drawn wagons to packing bins in the field or to a packing house.
Sweet corn should not be handled in bulk (1), except for very short
periods, because of its tendency to heat throughout the load.
Mesh bags were used by the early shippers of Florida sweet
corn. The ears in bags were not protected from mechanical damage,
and proper refrigeration was almost as difficult as in bulk loads
because of the lack of channels for ice or air circulation. Most
Florida sweet corn is now packed in corn container No. 3730 with
4 1/2 to 6 dozen ears per crate. Some varieties with larger ears
are packed in vegetable crate No. 5007 which is about two inches
wider than No. 3730. Winston (7) showed that the rate of cooling
was influenced by the crate size. Better hydrocooling occurred
in the smaller crate where the corn had better accessibility to the
Fiberboard cartons have been introduced but not generally
accepted for sweet corn. New fiberboard cartons may withstand
top icing, but maximum accessibility of the corn to cold water
during hydrocooling and to top ice during shipment are also nec-
Sweet corn needs a rigid shipping container for protection
against mechanical damage. Bruising of the ears, particularly at
the tips, results in dark, discolored kernels with a very poor
appearance. Long ears protruding from the wirebound crate are
especially susceptible to bruising damage. When handled in bulk
or mesh bags the entire ear is susceptible to severe bruising which
becomes apparent when the ear is husked.
QUALITY OF FLORIDA SWEET CORN AS AFFECTED BY PRESENT
Although nearly all Florida sweet corn is hydrocooled, Winston
(7) found the average cob temperature was only 580 after hydrocool-
ing. During an eight week period in April and May, 1955, a study
(4) was made of sweet corn quality changes between Florida shipping
points and retail stores in Baltimore. All of the sweet corn was
precooled for periods of 10 to 45 minutes in ice or mechanically
refrigerated hydrocoolers. The shorter cooling cycles were very
inadequate, and the corn temperatures ranged from 460 to 730
(average 600) after precooling. Although the temperature of 100
lots of sweet corn at wholesale averaged only 500, most of the
corn appeared to be in excellent or good condition. The corn
temperatures at 6 retail stores averaged 570, and the appearance
varied from excellent to very poor.
The eating qualities of sweet corn are measured principally
by the tenderness, sweetness, and succulence of the kernels. At'
wholesale in Baltimore the corn had lost about 40 percent of the
initial sugars and at retail the loss varied from 40 to 60 percent.
The total time from harvesting in Florida until the corn was offered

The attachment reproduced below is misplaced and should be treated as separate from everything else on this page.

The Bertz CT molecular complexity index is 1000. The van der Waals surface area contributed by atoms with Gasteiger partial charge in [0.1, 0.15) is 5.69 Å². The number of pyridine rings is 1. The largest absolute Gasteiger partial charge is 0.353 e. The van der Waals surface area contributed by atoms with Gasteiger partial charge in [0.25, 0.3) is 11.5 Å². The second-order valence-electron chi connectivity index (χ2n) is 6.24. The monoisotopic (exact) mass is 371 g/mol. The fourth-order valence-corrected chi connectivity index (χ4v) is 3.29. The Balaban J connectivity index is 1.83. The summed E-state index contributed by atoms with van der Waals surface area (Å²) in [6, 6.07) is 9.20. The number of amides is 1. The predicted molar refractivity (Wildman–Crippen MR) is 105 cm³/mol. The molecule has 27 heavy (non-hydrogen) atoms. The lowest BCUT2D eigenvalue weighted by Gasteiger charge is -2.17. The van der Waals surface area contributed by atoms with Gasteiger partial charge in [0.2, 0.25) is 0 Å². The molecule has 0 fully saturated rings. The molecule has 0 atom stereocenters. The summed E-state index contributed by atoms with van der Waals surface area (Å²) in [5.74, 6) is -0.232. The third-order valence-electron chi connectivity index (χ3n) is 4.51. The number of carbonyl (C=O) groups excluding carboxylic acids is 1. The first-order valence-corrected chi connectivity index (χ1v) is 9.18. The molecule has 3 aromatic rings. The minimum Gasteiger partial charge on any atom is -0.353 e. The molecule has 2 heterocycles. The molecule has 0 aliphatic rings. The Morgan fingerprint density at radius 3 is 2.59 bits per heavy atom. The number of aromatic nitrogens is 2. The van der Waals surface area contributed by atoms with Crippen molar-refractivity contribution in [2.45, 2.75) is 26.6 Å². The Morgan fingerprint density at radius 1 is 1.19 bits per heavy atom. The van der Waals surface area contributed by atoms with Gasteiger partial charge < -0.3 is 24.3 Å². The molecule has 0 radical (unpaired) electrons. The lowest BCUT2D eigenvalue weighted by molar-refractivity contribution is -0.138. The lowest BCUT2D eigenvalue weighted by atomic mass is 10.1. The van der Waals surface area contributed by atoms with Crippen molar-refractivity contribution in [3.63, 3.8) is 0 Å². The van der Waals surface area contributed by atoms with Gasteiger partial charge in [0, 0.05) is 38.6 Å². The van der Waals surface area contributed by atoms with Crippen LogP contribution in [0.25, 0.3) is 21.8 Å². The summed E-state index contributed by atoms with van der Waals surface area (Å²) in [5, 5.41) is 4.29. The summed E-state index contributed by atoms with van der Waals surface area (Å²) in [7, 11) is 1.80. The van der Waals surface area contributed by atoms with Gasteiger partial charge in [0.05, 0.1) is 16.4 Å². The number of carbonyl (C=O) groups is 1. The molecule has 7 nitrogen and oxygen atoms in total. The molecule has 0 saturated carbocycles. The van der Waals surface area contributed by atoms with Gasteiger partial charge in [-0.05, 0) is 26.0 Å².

for retail sale varied from 3 to 15 days and averaged 7 days. The
succulence of the corn changed very little during marketing, but
there was a marked increase in toughness. The pericarp content
increased 61 percent in the store retailing 5 day old corn compared
with an increase of 84 percent in the store selling 10 day old corn.
If Florida growers desire to place high quality sweet corn on
distant markets adequate precooling and continuous refrigeration
are essential. The production problems have been solved to the
extent that Florida has surpassed all other states in growing large
quantities of worm free, fancy grade sweet corn. The trade and
consumers have purchased Florida corn because it looks good and
often far surpasses the appearance of locally grown corn in other
areas. However, Florida corn must also have good flavor in order
to stimulate repeat purchases by consumers.
Since sweet corn with good eating qualities brings premium
prices and repeat purchases, one solution to the problem of excess
supplies and low prices appears to center around limiting the hand-
ling practices to those which yield the highest consumer quality.
Considerable advancement has been made in recent years in our
knowledge and facilities for producing and shipping high quality
sweet corn to distant markets. It is very doubtful that all of
those who handle Florida sweet corn know of the exacting require-
ments needed to maintain high quality. It appears that an educa-
tional or regulatory program is needed to prevent any one group---
growers, shippers, transportation agencies, wholesalers, or re-
tailers---from falling down on their part of the job of moving
sweet corn with good eating and appearance qualities to distant
and nearby markets.
1. Roberts, Elise W. Sweet Corn. Fruit and Vegetable Facts
and Pointers. United Fresh Fruit and Vegetable Associa-
tion. Pages 1, 7-9. Revised December 1954.
2. Ryall, Lloyd A. Precooling Principles and Methods. Pro-
ceedings 10th Short Course on Causes and Prevention of
Economic Waste in Marketing Fruits and Vegetables.
Pages 76-81. 1958.
3. Showalter, R. K. Precooling as Related to Quality of Sweet
Corn. Proceedings Sweet Corn Quality Conference Sponsored
by Cornell University. Pages 21-23. 1958.
4. Showalter, R. K., W. Smith Greig, C. S. Parsons, and K. D.
Demaree. Quality of Florida Sweet Corn as Affected by
Marketing Practices. Proceedings Florida State Horticul-
tural Society. 68: 182-185. 1955.
5. Showalter, R. K. and B. D. Thompson. Vacuum Cooling of
Florida Vegetables. Proceedings Florida State Horti-
cultural Society. 69: 132-135. 1956.
6. Showalter, R. K. Effect of Wetting and Top Icing upon the
Quality of Vacuum Cooled and Hydrocooled Sweet Corn.
Proceedings Florida State Horticultural Society.
70: 214-219. 1957.
7. Winston, J. R., Randall Cubbedge and Jacob Kaufman.
Effect of Hydrocooling and of Top Icing on Temperature
Reduction in Car lot Shipments of Crated Green Sweet
Corn. Handling, Transportation, and Storage Office
Report No. 270. U. S. Department of Agriculture Bureau
of Plant Industry, Soils, and Agricultural Engineering.
8. Winter, J. D., R. E. Nyland, and R. W. Cox. Marketing
Fresh Sweet Corn in the Midwest. Minnesota Agricultural
Experiment Station Bulletin 427. 1954.